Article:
No regrets: how talking more openly about death could help people die well

May 17, 2017

Source: Macmillan Cancer Support

Follow this link for fulltext

Date of publication: April 2017

Publication type: Report

In a nutshell: This report by Macmillan Cancer Support finds that more than 62,000 people die of cancer in hospitals each year in the UK despite a significant majority stating that they would like to die at home. It reveals the challenging obstacles that people face when discussing death and highlights the need for better communication to help people plan for their final days.

Length of publication: 15 pages

 


Scottish Partnership for Palliative Care: Strategic Framework for Action

February 3, 2015

Source: Scottish Partnership for Palliative Care

Follow this link for the position paper

Date of publication: January 2015

Publication type: Position Paper

In a nutshell: The Scottish Government has produced a position paper which aims to set out the current position regarding the development of a Strategic Framework for Action for Palliative and End of Life Care.

Length of publication: 12 pages

 


Caring for people in the last days and hours of life – Guidance

January 9, 2015

Source: The Scottish Government

Follow this link for the full-text report

Date of publication: December 2014

Publication type: Guidance

In a nutshell: The Scottish Government has published new national guidance to support clinical and care staff who are planning and providing care during the last days and hours of life, following the phasing out of the Liverpool Care Pathway.

Length of publication: 15 pages

 


End of Life and palliative care: “Thinking about the words we use”

December 11, 2014

Source: SCIE and NCPC

Follow this link for the website

Date of publication: December 2014

Publication type: Video

In a nutshell: A new video by the Social Care Institute for Excellence (SCIE) and NCPC, launched at the 9th Annual Conference on Dementia and End of Life,  looks at the words that care and health staff often use when someone has been given a terminal diagnosis or is dying.  The film looks at how people are first confronted with this terminology. It might be when a professional speaks to them; or it might be on signs in hospitals and other care settings. This, at a time when people – and their relatives – might be confused, angry and in the dark about what to expect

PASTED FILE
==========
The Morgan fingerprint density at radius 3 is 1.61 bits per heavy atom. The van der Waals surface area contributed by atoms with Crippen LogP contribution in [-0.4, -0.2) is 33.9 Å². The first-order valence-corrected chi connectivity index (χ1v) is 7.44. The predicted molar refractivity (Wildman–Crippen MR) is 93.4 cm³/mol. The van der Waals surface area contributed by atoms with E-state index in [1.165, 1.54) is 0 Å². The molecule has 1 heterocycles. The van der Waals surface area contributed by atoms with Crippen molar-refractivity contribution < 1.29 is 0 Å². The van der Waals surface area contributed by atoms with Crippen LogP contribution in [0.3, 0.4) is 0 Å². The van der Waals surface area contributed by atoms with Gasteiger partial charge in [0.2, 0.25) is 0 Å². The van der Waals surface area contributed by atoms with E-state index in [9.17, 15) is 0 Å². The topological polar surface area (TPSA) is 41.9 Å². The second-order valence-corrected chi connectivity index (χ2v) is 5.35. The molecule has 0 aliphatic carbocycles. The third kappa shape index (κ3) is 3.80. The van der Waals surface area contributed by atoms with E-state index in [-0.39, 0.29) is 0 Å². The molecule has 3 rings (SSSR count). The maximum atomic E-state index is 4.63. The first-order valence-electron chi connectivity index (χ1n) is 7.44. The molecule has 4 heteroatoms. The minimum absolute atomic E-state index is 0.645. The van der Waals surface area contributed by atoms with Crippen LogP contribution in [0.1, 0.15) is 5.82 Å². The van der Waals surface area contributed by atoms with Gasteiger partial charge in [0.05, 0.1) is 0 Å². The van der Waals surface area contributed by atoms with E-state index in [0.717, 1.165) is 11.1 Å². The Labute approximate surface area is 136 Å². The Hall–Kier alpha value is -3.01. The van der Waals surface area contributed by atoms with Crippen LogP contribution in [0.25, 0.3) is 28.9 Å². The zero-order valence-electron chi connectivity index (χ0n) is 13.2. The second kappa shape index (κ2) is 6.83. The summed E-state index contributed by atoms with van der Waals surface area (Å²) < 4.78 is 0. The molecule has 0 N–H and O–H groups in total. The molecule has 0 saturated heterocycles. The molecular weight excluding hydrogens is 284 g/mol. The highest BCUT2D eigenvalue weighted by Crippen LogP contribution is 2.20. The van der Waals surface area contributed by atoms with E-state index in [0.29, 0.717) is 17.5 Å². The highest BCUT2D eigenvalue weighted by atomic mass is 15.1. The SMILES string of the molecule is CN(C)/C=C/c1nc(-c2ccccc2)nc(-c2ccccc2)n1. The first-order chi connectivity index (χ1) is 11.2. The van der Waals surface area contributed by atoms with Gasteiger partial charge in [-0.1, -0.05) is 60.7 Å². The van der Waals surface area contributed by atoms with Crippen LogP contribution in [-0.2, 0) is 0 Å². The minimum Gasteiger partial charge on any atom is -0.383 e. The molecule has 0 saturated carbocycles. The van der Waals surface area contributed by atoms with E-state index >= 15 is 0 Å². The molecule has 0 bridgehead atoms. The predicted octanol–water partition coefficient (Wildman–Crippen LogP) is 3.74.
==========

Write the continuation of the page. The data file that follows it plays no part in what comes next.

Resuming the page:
One chance to get it right: Improving people’s experience of care in the last few days and hours of life

July 10, 2014

Source: Leadership Alliance for the Care of Dying People

Follow this link for the report

Date of publication: June 2014

Publication type: Report

In a nutshell: The Leadership Alliance for the Care of Dying People (LACDP) has published a new approach to caring for people in the last few days and hours of life, that focuses on the needs and wishes of the dying person and those closest to them, in both the planning and delivery of care wherever that may be.

Length of publication: 168p.

 


Dying well at home: the case for integrated working

May 22, 2013

Source: SCIE

Follow this link for for the full report

Date of publication: May 2013

Publication type: Report

In a nutshell: This guide is based on evidence about what is needed to offer good care to people who are approaching the end of life and wish to be cared for and die in their own homes. It argues that whilst a good death at home may not be a feasible or desirable death for everyone, it could be a reality for many more people if there were services to support it.

Length of publication: 54 pages


New end of life care profiles for each local authority

August 24, 2012

Source: National End of Life Care Intelligence Network

Follow this link for the website

Date of publication:August 2012

Publication type: Website

In a nutshell: The End of Life Care Local Authority Profiles 2012 present over 50 indicators for each local authority in England. They include social care indicators for the first time.

There are indicators that can be used to predict need:

  • population
  • deaths

and to look at current patterns of care:

  • place of death
  • cause of death
  • deaths in hospital
  • care homes
  • social care.

Acknowledgement: National End of Life Care Programme